In other news, my service site has been pretty crazy lately.  Mrs. Ludidi has not shown up for three weeks now, and the school does not have a substitute teacher system.  So basically, on the days that I’m not there the kids just sit in the room by themselves for 2 or 3 periods a day.  Yesterday, they were so excited to have someone to teach them that they wanted me to continue teaching through their lunch period, while they were eating.  This whole process is definitely a struggle for me because I can’t help but compare it to the way things are in America, and this would never happen there.  It is so frustrating to know that these kids are just sitting there when I’m not around.  There is also a lack of preparation required for these teachers, so I was left with 4 grade 6 classes and no lesson plans.  I decided to do a section on poetry and that seems to be going really well.  We are practicing rhyme schemes and writing our own “I am” poems, which is allowing me to learn more about these awesome kids and where they come from.  Our research paper on our service site is actually due tomorrow, so the poems are definitely helping with that.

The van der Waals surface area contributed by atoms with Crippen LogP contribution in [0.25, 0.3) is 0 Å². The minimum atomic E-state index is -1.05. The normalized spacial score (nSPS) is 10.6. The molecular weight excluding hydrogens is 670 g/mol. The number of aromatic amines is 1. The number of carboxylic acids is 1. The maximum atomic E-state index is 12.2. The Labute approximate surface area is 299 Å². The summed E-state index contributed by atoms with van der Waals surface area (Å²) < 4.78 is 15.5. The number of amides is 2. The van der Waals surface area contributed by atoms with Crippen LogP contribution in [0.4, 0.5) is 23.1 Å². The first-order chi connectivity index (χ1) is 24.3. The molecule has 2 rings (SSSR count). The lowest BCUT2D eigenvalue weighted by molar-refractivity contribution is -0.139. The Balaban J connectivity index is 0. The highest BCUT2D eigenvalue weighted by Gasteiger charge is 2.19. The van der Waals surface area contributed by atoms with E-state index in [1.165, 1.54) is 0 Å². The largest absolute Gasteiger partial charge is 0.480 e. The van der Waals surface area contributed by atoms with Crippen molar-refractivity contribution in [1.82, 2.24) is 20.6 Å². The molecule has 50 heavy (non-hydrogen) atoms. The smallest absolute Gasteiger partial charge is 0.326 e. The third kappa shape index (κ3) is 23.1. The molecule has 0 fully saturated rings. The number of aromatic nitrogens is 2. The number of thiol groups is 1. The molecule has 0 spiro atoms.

That’s all for now!  I should probably get going on this paper.